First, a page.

Conventions

The keywords MUST, SHOULD and MAY (capitalized)

The documents that describe types and/or apps use the following language: (see also RFC2119: http://www.ietf.org/rfc/rfc2119.txt )

MUST = mandatory
This word means that the definition is an absolute requirement of the specification.

SHOULD = near-mandatory (but could be violated if absolutely needed)
This word means that the definition is highly recommended, but there may exist valid reasons in particular circumstances to ignore a particular item. However, the full implications must be understood and carefully weighed before choosing a different course.

MAY = optional
This word is used to define an optional feature of the specification.

Examples:

  • “The details MUST contain a key fragment_length”: means that there will always be a key fragment_length in the details, and that its presence is absolutely necessary with no exceptions.

  • “The JSON details hash MAY contain a key called original_data, whose value is a link to a file containing the original data from which the object was created (e.g., a WIG file)”: means that the original_data key is optional, and there is no guarantee that the details will contain that key.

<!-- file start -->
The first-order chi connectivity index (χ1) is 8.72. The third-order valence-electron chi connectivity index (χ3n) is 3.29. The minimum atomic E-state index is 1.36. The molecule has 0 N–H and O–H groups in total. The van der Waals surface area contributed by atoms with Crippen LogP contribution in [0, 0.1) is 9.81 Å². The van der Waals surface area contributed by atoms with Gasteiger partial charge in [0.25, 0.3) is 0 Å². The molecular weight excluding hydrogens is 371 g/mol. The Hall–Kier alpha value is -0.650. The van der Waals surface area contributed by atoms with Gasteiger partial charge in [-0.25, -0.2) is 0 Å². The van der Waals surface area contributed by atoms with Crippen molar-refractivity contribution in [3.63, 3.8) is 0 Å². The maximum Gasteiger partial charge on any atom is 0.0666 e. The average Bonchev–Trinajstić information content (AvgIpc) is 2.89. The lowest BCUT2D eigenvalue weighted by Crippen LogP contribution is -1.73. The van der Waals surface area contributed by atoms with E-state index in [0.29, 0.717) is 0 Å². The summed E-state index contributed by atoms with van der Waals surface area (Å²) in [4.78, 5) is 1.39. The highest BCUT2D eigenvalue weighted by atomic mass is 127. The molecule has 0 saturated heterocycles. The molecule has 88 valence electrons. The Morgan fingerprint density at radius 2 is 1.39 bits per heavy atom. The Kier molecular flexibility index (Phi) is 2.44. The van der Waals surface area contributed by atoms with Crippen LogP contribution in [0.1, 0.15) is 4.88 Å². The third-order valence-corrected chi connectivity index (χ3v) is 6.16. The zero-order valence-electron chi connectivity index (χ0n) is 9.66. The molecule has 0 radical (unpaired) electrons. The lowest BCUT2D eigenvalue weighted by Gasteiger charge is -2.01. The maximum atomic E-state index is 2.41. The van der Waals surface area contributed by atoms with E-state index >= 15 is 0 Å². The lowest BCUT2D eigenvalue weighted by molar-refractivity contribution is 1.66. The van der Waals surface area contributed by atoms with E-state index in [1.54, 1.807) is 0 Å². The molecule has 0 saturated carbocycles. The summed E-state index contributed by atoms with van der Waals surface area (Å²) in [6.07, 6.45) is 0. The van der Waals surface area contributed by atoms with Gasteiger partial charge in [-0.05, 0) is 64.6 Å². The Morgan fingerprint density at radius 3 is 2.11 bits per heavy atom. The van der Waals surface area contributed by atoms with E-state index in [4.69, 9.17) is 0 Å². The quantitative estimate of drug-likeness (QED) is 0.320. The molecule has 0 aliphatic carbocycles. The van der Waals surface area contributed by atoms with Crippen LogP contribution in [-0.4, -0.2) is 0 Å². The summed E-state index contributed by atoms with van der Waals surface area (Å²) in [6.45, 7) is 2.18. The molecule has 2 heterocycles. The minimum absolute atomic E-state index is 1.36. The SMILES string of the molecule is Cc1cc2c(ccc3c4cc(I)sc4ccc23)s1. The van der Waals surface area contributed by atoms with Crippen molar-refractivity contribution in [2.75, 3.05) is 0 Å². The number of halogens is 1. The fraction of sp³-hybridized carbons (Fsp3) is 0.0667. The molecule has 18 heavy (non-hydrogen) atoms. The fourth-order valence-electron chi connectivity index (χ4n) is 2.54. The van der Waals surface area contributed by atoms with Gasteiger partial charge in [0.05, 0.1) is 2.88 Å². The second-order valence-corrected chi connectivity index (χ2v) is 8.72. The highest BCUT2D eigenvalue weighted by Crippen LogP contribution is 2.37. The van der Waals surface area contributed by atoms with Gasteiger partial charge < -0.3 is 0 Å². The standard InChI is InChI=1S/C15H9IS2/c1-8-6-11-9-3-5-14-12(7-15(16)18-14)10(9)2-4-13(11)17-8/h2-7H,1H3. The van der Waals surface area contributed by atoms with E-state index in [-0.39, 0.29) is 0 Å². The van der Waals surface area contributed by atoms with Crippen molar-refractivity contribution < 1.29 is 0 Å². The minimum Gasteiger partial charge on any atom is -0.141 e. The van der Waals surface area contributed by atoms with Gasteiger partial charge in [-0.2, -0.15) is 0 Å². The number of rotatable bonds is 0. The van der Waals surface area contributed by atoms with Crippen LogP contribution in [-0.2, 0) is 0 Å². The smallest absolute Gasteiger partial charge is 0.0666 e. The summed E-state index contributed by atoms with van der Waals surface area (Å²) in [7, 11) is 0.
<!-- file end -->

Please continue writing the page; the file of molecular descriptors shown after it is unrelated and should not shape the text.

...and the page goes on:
• “For a level of resolution N, there SHOULD be no elements whose length (hi - lo) is less than N”: means that the norm is for no such elements to exist (but they could show up nonetheless).

Name conventions for types, details, columns and properties

Types are titlecased with no separation (with the exception of the “gri” type):

  • Reads
  • LetterReads
  • LetterMappings
  • ContigSet

Details and columns names are lowercase, separated with underscores:

  • original_contigset
  • read_groups
  • forward_coverage

Properties are written with their first letter capitalized, separated with spaces, in a form that the author thinks is appropriate for presentation:

  • Lane
  • Instrument model
  • Sample ID
  • Taxonomy ID

Last edited by Phil Sung, 2012-08-17 20:38:58

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